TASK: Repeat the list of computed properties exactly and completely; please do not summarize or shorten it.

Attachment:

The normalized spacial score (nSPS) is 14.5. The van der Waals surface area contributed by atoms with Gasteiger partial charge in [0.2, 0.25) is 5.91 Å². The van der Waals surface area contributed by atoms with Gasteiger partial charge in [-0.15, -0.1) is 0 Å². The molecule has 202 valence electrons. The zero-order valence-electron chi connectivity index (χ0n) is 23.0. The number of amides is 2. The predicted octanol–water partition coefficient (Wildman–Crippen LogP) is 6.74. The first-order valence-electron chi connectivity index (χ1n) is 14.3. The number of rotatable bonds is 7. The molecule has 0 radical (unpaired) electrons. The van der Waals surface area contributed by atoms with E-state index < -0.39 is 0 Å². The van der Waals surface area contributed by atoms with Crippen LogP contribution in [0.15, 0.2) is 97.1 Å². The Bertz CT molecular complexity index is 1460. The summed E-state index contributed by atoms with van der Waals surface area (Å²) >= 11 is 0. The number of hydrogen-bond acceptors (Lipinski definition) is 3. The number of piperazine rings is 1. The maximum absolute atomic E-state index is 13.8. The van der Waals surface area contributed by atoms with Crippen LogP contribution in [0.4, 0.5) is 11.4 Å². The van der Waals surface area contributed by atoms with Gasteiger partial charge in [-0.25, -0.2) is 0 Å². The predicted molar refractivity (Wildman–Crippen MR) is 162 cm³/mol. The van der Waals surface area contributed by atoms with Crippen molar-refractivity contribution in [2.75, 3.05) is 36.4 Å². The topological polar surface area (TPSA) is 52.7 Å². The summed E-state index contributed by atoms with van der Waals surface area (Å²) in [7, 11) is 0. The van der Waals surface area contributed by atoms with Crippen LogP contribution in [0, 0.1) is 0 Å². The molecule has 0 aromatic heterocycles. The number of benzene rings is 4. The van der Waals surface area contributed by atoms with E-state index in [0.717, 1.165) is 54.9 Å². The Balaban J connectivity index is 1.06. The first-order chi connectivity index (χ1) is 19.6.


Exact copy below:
The normalized spacial score (nSPS) is 14.5. The van der Waals surface area contributed by atoms with Gasteiger partial charge in [0.2, 0.25) is 5.91 Å². The van der Waals surface area contributed by atoms with Gasteiger partial charge in [-0.15, -0.1) is 0 Å². The molecule has 202 valence electrons. The zero-order valence-electron chi connectivity index (χ0n) is 23.0. The number of amides is 2. The predicted octanol–water partition coefficient (Wildman–Crippen LogP) is 6.74. The first-order valence-electron chi connectivity index (χ1n) is 14.3. The number of rotatable bonds is 7. The molecule has 0 radical (unpaired) electrons. The van der Waals surface area contributed by atoms with E-state index < -0.39 is 0 Å². The van der Waals surface area contributed by atoms with Crippen LogP contribution in [0.15, 0.2) is 97.1 Å². The Bertz CT molecular complexity index is 1460. The summed E-state index contributed by atoms with van der Waals surface area (Å²) >= 11 is 0. The number of hydrogen-bond acceptors (Lipinski definition) is 3. The number of piperazine rings is 1. The maximum absolute atomic E-state index is 13.8. The van der Waals surface area contributed by atoms with Crippen LogP contribution in [0.4, 0.5) is 11.4 Å². The van der Waals surface area contributed by atoms with Gasteiger partial charge in [-0.25, -0.2) is 0 Å². The predicted molar refractivity (Wildman–Crippen MR) is 162 cm³/mol. The van der Waals surface area contributed by atoms with Crippen molar-refractivity contribution in [2.75, 3.05) is 36.4 Å². The topological polar surface area (TPSA) is 52.7 Å². The summed E-state index contributed by atoms with van der Waals surface area (Å²) in [7, 11) is 0. The van der Waals surface area contributed by atoms with Crippen LogP contribution in [0, 0.1) is 0 Å². The molecule has 0 aromatic heterocycles. The number of benzene rings is 4. The van der Waals surface area contributed by atoms with E-state index in [0.717, 1.165) is 54.9 Å². The Balaban J connectivity index is 1.06. The first-order chi connectivity index (χ1) is 19.6.